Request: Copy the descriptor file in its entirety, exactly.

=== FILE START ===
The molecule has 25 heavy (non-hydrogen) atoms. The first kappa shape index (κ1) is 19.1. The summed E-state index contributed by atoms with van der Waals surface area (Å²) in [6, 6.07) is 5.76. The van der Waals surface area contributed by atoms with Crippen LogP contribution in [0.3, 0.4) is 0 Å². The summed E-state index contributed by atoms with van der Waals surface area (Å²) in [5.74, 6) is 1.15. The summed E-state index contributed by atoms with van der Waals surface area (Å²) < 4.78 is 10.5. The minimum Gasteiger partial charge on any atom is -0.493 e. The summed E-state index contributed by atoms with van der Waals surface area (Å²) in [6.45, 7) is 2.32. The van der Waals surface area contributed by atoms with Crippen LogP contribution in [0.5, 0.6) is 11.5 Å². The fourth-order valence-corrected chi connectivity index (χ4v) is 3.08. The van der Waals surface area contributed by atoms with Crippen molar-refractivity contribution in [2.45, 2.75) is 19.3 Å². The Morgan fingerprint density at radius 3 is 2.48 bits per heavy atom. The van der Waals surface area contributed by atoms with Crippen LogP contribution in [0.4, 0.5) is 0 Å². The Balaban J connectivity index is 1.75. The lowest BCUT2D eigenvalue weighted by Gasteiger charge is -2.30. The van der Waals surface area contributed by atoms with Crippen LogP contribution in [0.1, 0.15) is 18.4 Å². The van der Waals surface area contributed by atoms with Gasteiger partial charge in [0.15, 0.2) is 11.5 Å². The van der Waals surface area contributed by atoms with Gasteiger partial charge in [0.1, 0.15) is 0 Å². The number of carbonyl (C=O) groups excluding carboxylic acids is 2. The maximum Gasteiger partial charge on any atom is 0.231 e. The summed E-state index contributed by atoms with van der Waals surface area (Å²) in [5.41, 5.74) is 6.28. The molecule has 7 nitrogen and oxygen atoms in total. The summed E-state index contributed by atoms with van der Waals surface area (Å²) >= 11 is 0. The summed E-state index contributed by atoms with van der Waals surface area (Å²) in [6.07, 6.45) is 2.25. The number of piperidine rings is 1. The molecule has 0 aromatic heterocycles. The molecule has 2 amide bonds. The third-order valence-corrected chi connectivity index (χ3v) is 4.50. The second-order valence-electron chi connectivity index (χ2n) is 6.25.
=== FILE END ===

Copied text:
The molecule has 25 heavy (non-hydrogen) atoms. The first kappa shape index (κ1) is 19.1. The summed E-state index contributed by atoms with van der Waals surface area (Å²) in [6, 6.07) is 5.76. The van der Waals surface area contributed by atoms with Crippen LogP contribution in [0.3, 0.4) is 0 Å². The summed E-state index contributed by atoms with van der Waals surface area (Å²) in [5.74, 6) is 1.15. The summed E-state index contributed by atoms with van der Waals surface area (Å²) < 4.78 is 10.5. The minimum Gasteiger partial charge on any atom is -0.493 e. The summed E-state index contributed by atoms with van der Waals surface area (Å²) in [6.45, 7) is 2.32. The van der Waals surface area contributed by atoms with Crippen LogP contribution in [0.5, 0.6) is 11.5 Å². The fourth-order valence-corrected chi connectivity index (χ4v) is 3.08. The van der Waals surface area contributed by atoms with Crippen molar-refractivity contribution in [2.45, 2.75) is 19.3 Å². The Morgan fingerprint density at radius 3 is 2.48 bits per heavy atom. The van der Waals surface area contributed by atoms with Crippen LogP contribution in [0.4, 0.5) is 0 Å². The Balaban J connectivity index is 1.75. The lowest BCUT2D eigenvalue weighted by Gasteiger charge is -2.30. The van der Waals surface area contributed by atoms with Crippen LogP contribution in [0.1, 0.15) is 18.4 Å². The van der Waals surface area contributed by atoms with Gasteiger partial charge in [0.15, 0.2) is 11.5 Å². The van der Waals surface area contributed by atoms with Gasteiger partial charge in [0.1, 0.15) is 0 Å². The number of carbonyl (C=O) groups excluding carboxylic acids is 2. The maximum Gasteiger partial charge on any atom is 0.231 e. The summed E-state index contributed by atoms with van der Waals surface area (Å²) in [5.41, 5.74) is 6.28. The molecule has 7 nitrogen and oxygen atoms in total. The summed E-state index contributed by atoms with van der Waals surface area (Å²) >= 11 is 0. The summed E-state index contributed by atoms with van der Waals surface area (Å²) in [6.07, 6.45) is 2.25. The number of piperidine rings is 1. The molecule has 0 aromatic heterocycles. The molecule has 2 amide bonds. The third-order valence-corrected chi connectivity index (χ3v) is 4.50. The second-order valence-electron chi connectivity index (χ2n) is 6.25.